Morrison, Latasha. Be The Bridge: Pursuing God’s Heart for Racial Reconciliation. Waterbrook, Colorado Springs, CO. 2019. 256 pages.
As we look out onto the cultural landscape, there seems to be much to discourage us. We live in a divided nation. Sound bites and tweets from politicians sow the seed of discord. Even worse, our churches seem to still be one of the most segregated gathering in our country. Rather than showing how the gospel has the power to bring together different ethnicities together in worship, too often worship gatherings reveal we are more bound to our cultural comfortability than we care to admit. For the sake of the gospel, this needs to change. In a divided culture, the church needs to put forth the power of the gospel and unite to build bridges rather than building walls. That is what Latasha Morrison attempts to do in her book Be The Bridge: Pursuing God’s Heart for Racial Reconciliation.
A Passion Put on Paper
As a black woman, Latasha has come face-to-face with what she writes about in the book. She opens up the book, admitting at one point she was ignorant of her own history and how serving as the only black on a church staff made her more aware of some of the issues and problems we currently face. Her heart broke as she saw the church “wasn’t the credible witness for racial reconciliation” (Morrison 5) and how acknowledgment and action toward building bridges needed to be done. Born out of this passion was the ministry of Be The Bridge, the purpose and content which has now been put into this book. The book itself is divvied up into three parts (Part 1: The Bridge to Lament, Part 2: The Bridge to Confession and Forgiveness, Part 3: The Bridge to Restorative Reconciliation). Within each of these sections, you will find chapters that close with a prayer and discussion questions while a liturgy caps off each section as a whole.
A Biblical Matter
There is much good to be found within the pages of this book. The section on lament in part 1 was especially helpful to me as a white male who desires to know how I can be there for my black brothers and sisters in Christ as well as those from other ethnicities as well. Far from arguing whether this matter is biblical, Latasha points to the Bible in recognizing various ethnic groups in the worship of Jesus Christ when He returns. She also wonderfully displays the gospel (Morrison 106), the only true hope we have for reconciliation with God and man.
Wanted: Greater Clarity and Further Thought
Yet, with all the good to be found, there are some areas where greater clarity was needed, or further thought should have been considered. For instance, within the same topic of conversation, Morrison uses the terms racism and colorism. Unsure if there is a distinction, it seems, based on the context surrounding this discussion, one was used when referring to when one color is looking at their same color with a prejudiced attitude. Even after reading the whole argument, I am still not exactly sure, however, if or what the distinction is. As well, while I agree with some of what the author states on systemic racism, the quote on page 116, “ask for forgiveness in participation in racism or structural privilege” is a statement I would tweak as I am unsure I would use the same type of language when addressing structural privilege (which, to be clear, I have no problem it being addressed). Sin does need to be confessed if there is racism, but it gets a little trickier in the conversation on structural privilege. I do believe some need to confess and ask for forgiveness as they have willingly participated in structural privilege to the neglect of considering and caring for minorities. Yet, for those who have been merely ignorant, I am not sure that I would frame it that same way. That said, I am not sure what is put forth on page 116 should be directed on the broad level it is.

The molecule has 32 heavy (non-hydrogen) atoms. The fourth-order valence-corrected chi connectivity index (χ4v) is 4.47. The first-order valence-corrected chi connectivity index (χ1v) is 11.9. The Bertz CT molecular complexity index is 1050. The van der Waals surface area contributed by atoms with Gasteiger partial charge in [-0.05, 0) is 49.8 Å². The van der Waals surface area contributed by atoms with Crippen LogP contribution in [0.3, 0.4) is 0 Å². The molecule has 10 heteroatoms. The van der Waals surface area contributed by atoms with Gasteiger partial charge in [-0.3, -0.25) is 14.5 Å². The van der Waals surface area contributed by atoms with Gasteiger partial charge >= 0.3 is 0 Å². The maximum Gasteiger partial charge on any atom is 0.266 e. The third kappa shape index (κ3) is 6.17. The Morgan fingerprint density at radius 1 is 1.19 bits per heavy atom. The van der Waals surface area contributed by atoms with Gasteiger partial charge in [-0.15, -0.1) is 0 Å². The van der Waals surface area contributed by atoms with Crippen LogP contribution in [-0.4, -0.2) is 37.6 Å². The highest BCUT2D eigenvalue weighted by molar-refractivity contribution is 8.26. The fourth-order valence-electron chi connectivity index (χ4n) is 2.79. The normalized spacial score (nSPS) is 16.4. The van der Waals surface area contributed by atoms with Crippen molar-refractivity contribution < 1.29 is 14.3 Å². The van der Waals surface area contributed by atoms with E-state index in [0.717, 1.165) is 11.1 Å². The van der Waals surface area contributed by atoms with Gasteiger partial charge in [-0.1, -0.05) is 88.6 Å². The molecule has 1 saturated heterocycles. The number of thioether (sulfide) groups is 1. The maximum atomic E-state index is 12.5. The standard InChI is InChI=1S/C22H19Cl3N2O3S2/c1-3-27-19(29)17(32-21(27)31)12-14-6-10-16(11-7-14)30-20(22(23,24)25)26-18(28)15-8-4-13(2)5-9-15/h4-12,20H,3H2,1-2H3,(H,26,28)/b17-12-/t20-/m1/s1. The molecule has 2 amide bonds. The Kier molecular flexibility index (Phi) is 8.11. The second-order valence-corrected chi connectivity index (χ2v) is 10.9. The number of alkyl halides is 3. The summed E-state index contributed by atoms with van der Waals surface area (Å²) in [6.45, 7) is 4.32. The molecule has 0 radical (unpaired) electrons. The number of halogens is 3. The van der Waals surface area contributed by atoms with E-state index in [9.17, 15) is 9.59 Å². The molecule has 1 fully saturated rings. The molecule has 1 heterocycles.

An area where further thought could have been presented was on the note about reparations (chapter 8). Morrison uses the Old Testament’s teaching on restitution as a case for reparations. While I appreciate her taking us to Scripture to make her argument, my struggle is if the term reparations is the best fit then or if restitution needs to be the terminology used here to be consistent with Scripture. Additionally, dealing with the personal versus corporate concepts here would have been helpful to think through because in considering this argument from the Old Testament we need to be sure we are understanding in its proper context as well as the context of the Bible as a whole. Honestly, this is an area I struggle to fully grasp what it needs to look like and even in determining how to understand this argument, observing whether this is a requirement for the pursuit of racial reconciliation.
A Conversation Starter for Building Bridges
At the end of the day, you are not likely to agree with everything laid out in this book. I cannot say I do. Yet, Latasha Morrison is just fine with that. Her desire is to work toward unity, not uniformity. That’s the same desire I have! The way forward to unity is through listening to one another and learning from each other. That is what you’ll exactly get in this book. In order to build the bridge in these conversations, you must be the bridge by connecting in relationships. If you want to find a conversation starter that will encourage you to build bridges, not walls, in the pursuit of racial reconciliation, then check out Be The Bridge: Pursuing God’s Heart for Racial Reconciliation by Latasha Morrison.
I received this book for free from WalterBrook & Multnomah as a member of their launch team program for this review. I was not required to write a positive review. The opinions I have expressed are my own and are my honest review of the book.